The 10 Products That Won Awards in the 2023 Summer Gear Guide
We reviewed 386 pieces of gear. But these ones stood above.
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The process for identifying the best outdoor products each season is an arduous one. Over the course of three months, hundreds of testers receive thousands of products from brands big and small to test for our Summer Gear Guide. The mission: test the products repeatedly, in all conditions, and then send feedback to our category managers, who select the highest-ranking items. What you see below is the absolute best gear of the season.
Osprey Exos/Eja Pro 55L ($290)
Weight: 2 lbs (men’s S/M), 1.9 lbs (women’s XS/S)
Size: XS/S and M/L (women’s), S/M and L/XL (men’s)
Pros: Outstanding comfort, breathability, and durability for a pack this light.
Cons: Load-carrying capacity maxes out around 35 lbs
Bottom Line: A fully-featured multi-day pack designed for the ultralight- and lightweight-curious.
Therm-a-Rest NeoAir XTherm NXT ($240)
Weight: 1 lb (regular)
Sizes: Regular, Regular Wide, Large
Pros: Off-the-charts warmth-to-weight ratio; very packable
Cons: Mummy dimensions are too slim for some; still a bit crinkly
Bottom Line: Therm-a-Rest’s NeoAir XTherm NXT offers the best warmth-to-weight ratio of any sleeping pad, ever.
Crazy Jacket Fly ($190)
Weight: 1.6 oz. (W’s S) 1.7 oz (M’s M)
Pros: Class-leading weight and packability; not clammy; excellent wind protection
Cons: Few features; fragile fabric
Bottom Line: The Crazy Jacket Fly is the best, lightest windshell we’ve seen.
Read More Buy Women’s Now Buy Men’s Now
Diorite Gear Telescopic Carbon Fiber Trekking Poles ($180)
Weight: 7.4 oz (per pole)
Size: One size (71-158 cm length)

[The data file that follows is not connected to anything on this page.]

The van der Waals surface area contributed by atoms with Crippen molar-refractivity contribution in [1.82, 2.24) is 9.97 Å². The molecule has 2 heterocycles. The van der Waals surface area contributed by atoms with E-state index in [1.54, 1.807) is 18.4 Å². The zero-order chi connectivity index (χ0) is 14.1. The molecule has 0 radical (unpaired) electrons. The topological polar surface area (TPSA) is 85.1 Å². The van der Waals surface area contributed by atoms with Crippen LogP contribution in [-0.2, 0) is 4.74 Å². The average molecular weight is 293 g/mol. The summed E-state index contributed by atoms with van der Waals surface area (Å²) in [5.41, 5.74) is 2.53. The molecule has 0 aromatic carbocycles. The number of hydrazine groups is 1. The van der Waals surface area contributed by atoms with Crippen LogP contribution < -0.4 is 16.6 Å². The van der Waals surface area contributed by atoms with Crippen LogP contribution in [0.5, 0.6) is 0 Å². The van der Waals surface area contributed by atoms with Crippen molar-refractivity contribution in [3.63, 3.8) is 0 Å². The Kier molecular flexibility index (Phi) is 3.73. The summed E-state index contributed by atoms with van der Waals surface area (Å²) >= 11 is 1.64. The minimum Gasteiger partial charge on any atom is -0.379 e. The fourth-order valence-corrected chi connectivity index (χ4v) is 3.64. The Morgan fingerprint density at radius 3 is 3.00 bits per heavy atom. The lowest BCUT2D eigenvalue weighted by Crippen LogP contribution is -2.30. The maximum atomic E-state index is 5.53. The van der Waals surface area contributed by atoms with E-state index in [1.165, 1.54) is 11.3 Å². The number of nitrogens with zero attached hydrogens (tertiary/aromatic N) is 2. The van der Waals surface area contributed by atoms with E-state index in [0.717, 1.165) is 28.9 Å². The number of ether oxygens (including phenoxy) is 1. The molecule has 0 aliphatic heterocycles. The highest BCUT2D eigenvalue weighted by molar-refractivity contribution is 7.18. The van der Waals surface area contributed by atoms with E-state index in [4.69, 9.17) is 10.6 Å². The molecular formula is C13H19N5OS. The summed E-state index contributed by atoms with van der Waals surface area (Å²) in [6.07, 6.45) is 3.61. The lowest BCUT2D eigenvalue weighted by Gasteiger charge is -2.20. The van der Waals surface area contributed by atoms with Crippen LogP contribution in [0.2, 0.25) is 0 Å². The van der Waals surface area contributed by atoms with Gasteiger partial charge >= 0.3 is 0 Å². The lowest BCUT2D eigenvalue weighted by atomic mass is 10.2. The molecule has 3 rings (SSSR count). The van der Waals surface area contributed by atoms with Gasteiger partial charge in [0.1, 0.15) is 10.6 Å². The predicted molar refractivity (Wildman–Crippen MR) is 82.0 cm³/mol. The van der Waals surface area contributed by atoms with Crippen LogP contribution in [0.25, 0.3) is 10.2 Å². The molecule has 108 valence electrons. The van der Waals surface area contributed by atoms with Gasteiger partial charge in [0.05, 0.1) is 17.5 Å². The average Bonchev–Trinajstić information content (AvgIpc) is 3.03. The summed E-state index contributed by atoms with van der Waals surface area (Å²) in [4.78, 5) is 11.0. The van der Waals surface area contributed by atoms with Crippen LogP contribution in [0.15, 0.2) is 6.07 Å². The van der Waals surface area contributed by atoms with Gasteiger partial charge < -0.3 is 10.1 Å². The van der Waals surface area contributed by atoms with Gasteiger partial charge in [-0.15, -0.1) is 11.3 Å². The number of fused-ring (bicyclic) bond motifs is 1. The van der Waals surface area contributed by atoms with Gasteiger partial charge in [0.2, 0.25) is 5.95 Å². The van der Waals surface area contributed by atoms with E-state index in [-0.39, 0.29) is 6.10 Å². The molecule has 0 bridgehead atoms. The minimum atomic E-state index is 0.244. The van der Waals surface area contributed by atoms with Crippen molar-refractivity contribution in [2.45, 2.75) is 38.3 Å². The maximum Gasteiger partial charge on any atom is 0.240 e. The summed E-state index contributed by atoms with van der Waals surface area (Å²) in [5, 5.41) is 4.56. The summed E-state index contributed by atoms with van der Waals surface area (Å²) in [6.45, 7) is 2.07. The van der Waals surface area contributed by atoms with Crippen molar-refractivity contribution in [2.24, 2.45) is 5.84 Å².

Pros: Best-in-class versatility and durability
Cons: On the expensive side
Bottom Line: A do-it-all pole built to withstand the rigors of daily use
Stowaway Gourmet ($13-20)
Pros: Category-defining flavor, texture, and diversity
Cons: Expensive, vertical orientation hard to eat from
Bottom Line: Stowaway Gourmet simply makes the best dehydrated backpacking food on the market.
Giant Propel Advanced SL 0 ($12,500 as tested)
Testing Groupset: Dura-Ace Di2
Weight: 15.2 lbs (S)
Pros: Speedy; great all-roounder
Cons: Doesn’t excel in one particular area
Best for: Going fast without sacrificing comfort or handling
Trek Fuel EX 9.9 ($10,750 as tested)
Build: XX1 AXS
Weight: 31.9 pounds
Pros: Fun and and capable in all trail conditions
Cons: All the expensive tech adds up to a high price tag
Best for: Mountain bikers looking for one great mountain bike for all their singletrack needs
Oros Strike Indicator 3 Pack ($10)
Weight (per unit): S-L, .56g, .93g, 1.6g
Best For: This product is equally adept on rivers and still waters. On lakes and reservoirs, Oros indicators work great when fishing midges. On rivers, these indicators ride high in the waves and can carry large nymphs even in heavy flows.
Scarpa Vapor S ($229)
Weight: 8.3 oz
Pros: Insane sensitivity; a vacuum fit and lots of rubber make for epic steep-rock footwork (hooking, grabbing, and scumming); sero dead space
Cons: Squishiness and asymmetry can be distracting on slabbier terrain
Bottom Line: The Vapor S is for slipper aficionados who gravitate toward bouldering, gym climbing, and sport climbing. It’s pricey, yes, but all the elements are done right, and the shoe conforms to the foot like a second skin.
Ocun Hawk QD Wire Bio-Dyn-Ring Quickdraw ($110 for a five-pack)
Weight: 2.7 oz
Pros: Bio-Dyneema is an ecologically friendly, light sling with dogbone material for weight-conscious climbers; Easy-clipping action on the wiregates was welcome on crucial clips—lots of tension and spring
Cons: White coloration, also found on regular Dyneema, could be confusing in a fixed-draw situation, in which you’re not sure whether the draw was dyed and has faded (and is thus a safety risk) or whether the dogbone was white in the first place.
Bottom Line: This is a more eco-friendly, multi-use quickdraw that works for all genres and all climbers, but is especially good for alpinism given its light weight and freeze-resistant wiregates.